It’s like I started from a battle perspective, more into freestyling and battling people and talking about how good I was at rapping. But I got way more fascinated by the ideas behind everything you’re saying. I try to make everything I say meaningful in some way.
What’s the state of the Canadian hip-hop scene now? Do you feel connected to it now that you are on tour all the time?
I never really felt connected to the indie-rap scene. There’s some rappers I identified with. Peanuts & Corn crew I love, but I don’t feel any more alienated than I’ve ever been because I’m on tour. I call [what I’m doing] “folks rap” because it’s raps about folks. It’s not like I’m going to have a posse or something; it’s not like I’m going to have a crew of people who all identify with the same principals I do because I think that’d be too hard.
You mention this a lot on the album. You talk about hipster rap and underground rap being played out. Where do you think you fit in the larger scheme of hip-hop?
I like to think I’m approaching the same things as Madlib or Fracture…the idea of open-ended sampling, just breaking structure. I don’t think I’m a hipster rapper, per se. I guess I’m a rapper that is a hipster. I’m not like Spank Rock or whatever, but I do like Spank Rock. I don’t know where I fit in, really. I’m nowhere man.
When you were eighteen, you left school to pursue hip-hop full time. Why did you decide just to dive right in?
I really hated journalism school. I went to school in Virginia, and it was so stifling. So I decided to bounce and try and put out some shit, and it actually worked, completely. People responded to it almost immediately. I was pretty lucky, I guess. I mean, honestly, I figured I could always go back if it didn’t work out, and I felt pretty confident about what I was doing, that it was original enough that people would want to listen to it.
“In Search of the Youth Crew”
You used to write for Pitchfork, and they reviewed you the other day. As a former music critic, is it strange when other people review your work?
It is really weird because I feel like some of these people make mistakes or don’t really know what I’m talking about. I know I’m due for some negative reviews, just from the reviews I’ve given. It is really weird….Misspelling the album, songs and not understanding exactly what I’m doing is kind of frustrating because you don’t have control. You lose control of a record when you put it out. You lose control over everything about it.
Has there ever been an artist whose work you’ve slammed that you later ran into while touring who asked, “Why’d you give me that review?”
No, I haven’t done shows with someone who’s like, “Hey, you gave me a shitty review. I hate you.” But one example I would say is RJD2’s second record, Since We Last Spoke. Man, I first really thought it was totally pretentious. I thought it was wack as hell. And then I started listening to it more and more over the span of the year, and it ended up in my Top 10 for Pazz and Jop for the Village Voice, which was kind of weird, but that’s one of the only records I’ve ever changed opinions on so drastically.
I was doing a piece on the rapper Murs, and I found an old Pitchfork review that you wrote about him. I thought, “OK, it’s an 8. Cadence can still play the Paid Dues Festival.”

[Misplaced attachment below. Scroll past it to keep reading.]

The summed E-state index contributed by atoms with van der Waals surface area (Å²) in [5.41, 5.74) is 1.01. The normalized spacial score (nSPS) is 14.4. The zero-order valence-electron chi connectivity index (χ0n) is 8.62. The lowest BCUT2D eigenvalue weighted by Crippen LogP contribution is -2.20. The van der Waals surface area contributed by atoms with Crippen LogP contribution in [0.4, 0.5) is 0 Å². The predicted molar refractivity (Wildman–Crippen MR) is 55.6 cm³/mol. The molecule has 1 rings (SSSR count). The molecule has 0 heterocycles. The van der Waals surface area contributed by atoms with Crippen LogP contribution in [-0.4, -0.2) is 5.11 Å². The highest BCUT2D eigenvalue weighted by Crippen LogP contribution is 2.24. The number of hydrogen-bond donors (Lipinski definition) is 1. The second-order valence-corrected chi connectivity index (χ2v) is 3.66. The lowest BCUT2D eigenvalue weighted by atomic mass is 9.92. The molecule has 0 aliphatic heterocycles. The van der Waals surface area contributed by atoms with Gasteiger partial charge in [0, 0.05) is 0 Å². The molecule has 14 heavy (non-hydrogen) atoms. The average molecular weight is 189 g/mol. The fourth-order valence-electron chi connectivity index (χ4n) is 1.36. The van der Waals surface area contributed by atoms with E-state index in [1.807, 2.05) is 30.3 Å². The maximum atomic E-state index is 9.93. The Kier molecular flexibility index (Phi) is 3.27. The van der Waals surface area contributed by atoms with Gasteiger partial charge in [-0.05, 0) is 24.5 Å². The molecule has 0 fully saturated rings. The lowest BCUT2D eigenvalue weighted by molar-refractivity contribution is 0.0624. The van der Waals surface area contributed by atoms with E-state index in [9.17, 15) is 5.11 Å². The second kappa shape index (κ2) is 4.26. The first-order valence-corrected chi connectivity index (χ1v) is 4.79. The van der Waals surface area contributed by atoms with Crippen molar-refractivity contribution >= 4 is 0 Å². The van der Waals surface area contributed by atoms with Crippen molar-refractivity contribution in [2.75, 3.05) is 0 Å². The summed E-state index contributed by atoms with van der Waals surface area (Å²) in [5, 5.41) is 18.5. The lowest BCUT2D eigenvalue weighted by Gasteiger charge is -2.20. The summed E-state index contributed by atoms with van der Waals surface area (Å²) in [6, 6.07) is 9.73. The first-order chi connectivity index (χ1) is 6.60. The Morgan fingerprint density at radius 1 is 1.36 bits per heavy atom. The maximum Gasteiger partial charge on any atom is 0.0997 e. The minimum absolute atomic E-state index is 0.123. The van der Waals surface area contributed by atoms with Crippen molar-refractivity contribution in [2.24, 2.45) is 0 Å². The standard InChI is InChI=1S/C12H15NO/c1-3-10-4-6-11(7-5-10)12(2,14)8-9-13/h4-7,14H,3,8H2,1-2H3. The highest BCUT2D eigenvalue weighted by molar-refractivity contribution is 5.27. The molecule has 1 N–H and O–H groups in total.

Yeah, I don’t think these people even remember. One example is Atmosphere—Slug. I reviewed a couple of his most recent albums. I like Atmosphere, the earlier stuff, a lot. I love Overcast; I love Lucy Ford. I think those albums are classic. But I just think those last couple of ones were just like, OK. I ended up interviewing him kinda recently, like a year ago, and he was like, “Oh, Rollie Pemberton, I fucking know you. You gave me a couple of shitty reviews. You hate this shit. Why are you interviewing me?” But I really like him, and I wanted people to go to the show.
One thing that made me laugh out loud while listening to your album was that you complain about nightclubs that still play Le Tigre’s “Deceptacon.”
Yes, yes, exactly! Thank you for understanding what I mean!
Don’t get me wrong, I like that song…
I like that song a lot, too! But oh, my god, they’ve ruined it! It’s not even music anymore. It’s like somebody playing “Happy Birthday” at a DJ party. It’s redundant. It’s kinda like—I think it’s funny—Justice’s “D.A.N.C.E.,” like, “Yeah, let’s dance to this song ‘D.A.N.C.E.’” Are you kidding me? Oh, man, my song [“Unsuccessful Club Nights”] is about DJ culture and just how people need to get more creative. Everybody plays the same shit that Diplo plays. I just feel people need to have their own identity, if that’s even possible.
You talk about stuff that I’ve never heard any rapper talk about, like watching The Wire while not being featured in Wire Magazine or “Fey like Tina.” I’ve heard rappers talk about some crazy stuff, but that’s gotta be a first.
Yeah, I guess so. I guess I’m kind of a weird guy. I’m just fascinated by pop culture, and the whole point of that album, I guess, was to analyze the social structure, analyze the world today. I wanted to do a time capsule of what was going on right now in every way possible. So I guess that’s why I ended up talking about Tina Fey, or maybe it’s just because I’m in love with her. I just had to give her a shout out. Maybe I’m just trying to get her to Google [me], and then we can hang out.
That’s a noble goal.
Maybe that’s it.
Speaking of pop-culture references, I have to say, the joke about “I hang with the idiot like my name was Ian Curtis”… Come on! That’s terrible. [Ed: It is widely believed that Joy Division singer Ian Curtis was listening to Iggy Pop’s The Idiot as he committed suicide.]
I guess. I thought it was funny.
Well, yeah, it was funny.
I jammed that album so much. That’s one of my favorite albums, The Idiot. Perhaps if he hadn’t decided to hang himself to that album, perhaps I would have never heard it, so I guess something good came out of that.
MP3: “Black Hand”